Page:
The importance of rapid, disturbance-induced losses in carbon management and sequestration


  • David D. Breshears,

    Corresponding author
    1. Los Alamos National Laboratory, Environmental Dynamics and Spatial Analysis, Earth and Environmental Sciences Division, Mail Stop J 495, Los Alamos, NM 87545, U.S.A.;
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  • Craig D. Allen

    1. U.S. Geological Survey, Midcontinent Ecological Science Center, Jemez Mountains Field Station, HCR1, Box 1, no. 15, Los Alamos, NM 87544, U.S.A.
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D. D. Breshears.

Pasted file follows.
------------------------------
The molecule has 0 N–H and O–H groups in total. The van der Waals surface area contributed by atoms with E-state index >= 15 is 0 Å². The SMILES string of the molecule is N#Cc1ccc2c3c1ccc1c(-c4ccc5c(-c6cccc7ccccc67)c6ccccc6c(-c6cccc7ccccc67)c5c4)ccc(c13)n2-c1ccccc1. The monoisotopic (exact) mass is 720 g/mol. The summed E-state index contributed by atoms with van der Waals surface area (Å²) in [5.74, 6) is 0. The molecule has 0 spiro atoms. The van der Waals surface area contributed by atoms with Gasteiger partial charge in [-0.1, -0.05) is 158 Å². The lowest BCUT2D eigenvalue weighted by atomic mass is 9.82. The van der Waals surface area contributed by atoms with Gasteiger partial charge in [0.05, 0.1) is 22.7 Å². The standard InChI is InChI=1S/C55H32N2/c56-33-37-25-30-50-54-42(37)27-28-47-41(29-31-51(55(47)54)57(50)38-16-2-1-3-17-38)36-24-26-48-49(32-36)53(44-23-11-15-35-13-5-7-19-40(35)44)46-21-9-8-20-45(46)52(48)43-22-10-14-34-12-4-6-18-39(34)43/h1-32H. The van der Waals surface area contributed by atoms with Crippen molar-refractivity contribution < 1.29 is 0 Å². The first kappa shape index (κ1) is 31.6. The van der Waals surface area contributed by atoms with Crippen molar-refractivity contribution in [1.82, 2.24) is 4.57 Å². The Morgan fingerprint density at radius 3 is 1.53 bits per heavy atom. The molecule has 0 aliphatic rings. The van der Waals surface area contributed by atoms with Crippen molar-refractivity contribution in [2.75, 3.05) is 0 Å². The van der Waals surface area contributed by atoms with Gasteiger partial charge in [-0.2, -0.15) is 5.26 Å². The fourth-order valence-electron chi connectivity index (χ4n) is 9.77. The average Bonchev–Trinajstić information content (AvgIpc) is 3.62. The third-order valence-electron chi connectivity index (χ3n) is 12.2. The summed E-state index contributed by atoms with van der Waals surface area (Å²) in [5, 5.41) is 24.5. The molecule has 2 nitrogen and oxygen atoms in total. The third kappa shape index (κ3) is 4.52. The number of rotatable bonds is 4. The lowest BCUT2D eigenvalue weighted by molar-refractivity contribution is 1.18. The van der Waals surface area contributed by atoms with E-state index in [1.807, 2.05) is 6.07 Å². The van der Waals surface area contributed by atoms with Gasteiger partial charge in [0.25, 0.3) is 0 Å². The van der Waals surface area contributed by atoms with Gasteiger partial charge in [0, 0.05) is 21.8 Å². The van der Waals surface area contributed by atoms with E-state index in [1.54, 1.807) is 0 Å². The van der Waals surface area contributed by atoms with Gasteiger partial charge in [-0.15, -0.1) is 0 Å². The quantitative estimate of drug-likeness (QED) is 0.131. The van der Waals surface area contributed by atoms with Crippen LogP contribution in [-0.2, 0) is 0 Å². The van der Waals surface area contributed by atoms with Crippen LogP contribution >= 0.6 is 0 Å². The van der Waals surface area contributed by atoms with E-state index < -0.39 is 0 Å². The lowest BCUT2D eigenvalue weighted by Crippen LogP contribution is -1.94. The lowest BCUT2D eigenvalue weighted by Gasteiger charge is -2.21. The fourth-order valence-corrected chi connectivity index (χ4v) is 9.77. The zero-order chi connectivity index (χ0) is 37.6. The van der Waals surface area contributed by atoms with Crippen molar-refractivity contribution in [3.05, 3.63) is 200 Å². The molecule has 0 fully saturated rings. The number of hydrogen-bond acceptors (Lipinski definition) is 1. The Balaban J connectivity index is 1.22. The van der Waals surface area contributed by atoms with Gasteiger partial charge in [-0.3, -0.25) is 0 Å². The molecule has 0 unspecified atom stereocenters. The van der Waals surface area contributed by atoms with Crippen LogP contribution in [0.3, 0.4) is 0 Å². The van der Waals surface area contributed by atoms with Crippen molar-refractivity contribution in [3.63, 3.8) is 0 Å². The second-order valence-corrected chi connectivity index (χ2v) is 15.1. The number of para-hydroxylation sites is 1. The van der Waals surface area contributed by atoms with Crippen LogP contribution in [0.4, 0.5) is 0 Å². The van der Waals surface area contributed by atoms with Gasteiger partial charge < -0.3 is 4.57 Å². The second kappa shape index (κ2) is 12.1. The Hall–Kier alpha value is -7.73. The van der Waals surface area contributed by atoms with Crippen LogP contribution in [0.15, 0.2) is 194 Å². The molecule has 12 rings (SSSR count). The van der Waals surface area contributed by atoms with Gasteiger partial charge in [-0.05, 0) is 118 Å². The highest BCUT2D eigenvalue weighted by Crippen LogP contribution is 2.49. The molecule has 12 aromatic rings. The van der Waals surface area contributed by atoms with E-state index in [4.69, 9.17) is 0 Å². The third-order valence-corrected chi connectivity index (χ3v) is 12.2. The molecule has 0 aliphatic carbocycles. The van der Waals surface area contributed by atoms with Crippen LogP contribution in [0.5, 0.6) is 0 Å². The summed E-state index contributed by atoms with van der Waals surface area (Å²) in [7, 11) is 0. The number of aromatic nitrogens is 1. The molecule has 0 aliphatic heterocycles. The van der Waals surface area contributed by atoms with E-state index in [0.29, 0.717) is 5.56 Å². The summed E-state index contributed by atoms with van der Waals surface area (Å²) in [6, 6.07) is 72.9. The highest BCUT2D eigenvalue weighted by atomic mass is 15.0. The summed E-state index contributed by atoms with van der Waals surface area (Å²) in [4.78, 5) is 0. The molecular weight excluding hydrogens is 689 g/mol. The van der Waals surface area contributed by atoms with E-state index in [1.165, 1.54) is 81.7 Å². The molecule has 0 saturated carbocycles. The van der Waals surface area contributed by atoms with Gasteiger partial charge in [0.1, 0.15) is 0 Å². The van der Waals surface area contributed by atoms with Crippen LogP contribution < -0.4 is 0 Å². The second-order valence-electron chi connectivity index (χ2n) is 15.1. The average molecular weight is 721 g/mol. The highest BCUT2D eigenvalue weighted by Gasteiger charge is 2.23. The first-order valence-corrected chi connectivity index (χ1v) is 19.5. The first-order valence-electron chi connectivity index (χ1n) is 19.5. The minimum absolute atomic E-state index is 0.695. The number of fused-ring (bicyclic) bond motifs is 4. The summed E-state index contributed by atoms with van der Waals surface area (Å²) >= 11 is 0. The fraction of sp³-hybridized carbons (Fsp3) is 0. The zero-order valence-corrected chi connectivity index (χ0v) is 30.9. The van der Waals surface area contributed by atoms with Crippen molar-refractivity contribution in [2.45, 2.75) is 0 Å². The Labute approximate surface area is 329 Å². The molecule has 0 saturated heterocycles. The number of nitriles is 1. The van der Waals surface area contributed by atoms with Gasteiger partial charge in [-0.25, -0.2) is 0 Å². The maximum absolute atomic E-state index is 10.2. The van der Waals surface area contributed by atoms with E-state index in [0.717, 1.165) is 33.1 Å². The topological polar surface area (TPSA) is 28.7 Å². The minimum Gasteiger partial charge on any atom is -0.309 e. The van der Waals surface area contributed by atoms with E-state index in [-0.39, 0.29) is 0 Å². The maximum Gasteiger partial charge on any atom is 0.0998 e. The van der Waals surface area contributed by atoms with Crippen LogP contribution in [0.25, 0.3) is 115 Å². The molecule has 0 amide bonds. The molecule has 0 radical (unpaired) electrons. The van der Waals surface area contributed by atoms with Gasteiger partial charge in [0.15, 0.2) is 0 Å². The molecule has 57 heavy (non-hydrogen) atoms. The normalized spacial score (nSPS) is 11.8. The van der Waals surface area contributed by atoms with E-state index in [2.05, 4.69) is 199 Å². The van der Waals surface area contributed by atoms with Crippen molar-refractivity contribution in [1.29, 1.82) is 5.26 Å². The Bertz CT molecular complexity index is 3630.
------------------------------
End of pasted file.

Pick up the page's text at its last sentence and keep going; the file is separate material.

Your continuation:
Management of terrestrial carbon fluxes is being proposed as a means of increasing the amount of carbon sequestered in the terrestrial biosphere. This approach is generally viewed only as an interim strategy for the coming decades while other longer-term strategies are developed and implemented — the most important being the direct reduction of carbon emissions. We are concerned that the potential for rapid, disturbance-induced losses may be much greater than is currently appreciated, especially by the decision-making community. Here we wish to: (1) highlight the complex and threshold-like nature of disturbances — such as fire and drought, as well as the erosion associated with each — that could lead to carbon losses; (2) note the global extent of ecosystems that are at risk of such disturbance-induced carbon losses; and (3) call for increased consideration of and research on the mechanisms by which large, rapid disturbance-induced losses of terrestrial carbon could occur. Our lack of ability as a scientific community to predict such ecosystem dynamics is precluding the effective consideration of these processes into strategies and policies related to carbon management and sequestration. Consequently, scientists need to do more to improve quantification of these potential losses and to integrate them into sound, sustainable policy options.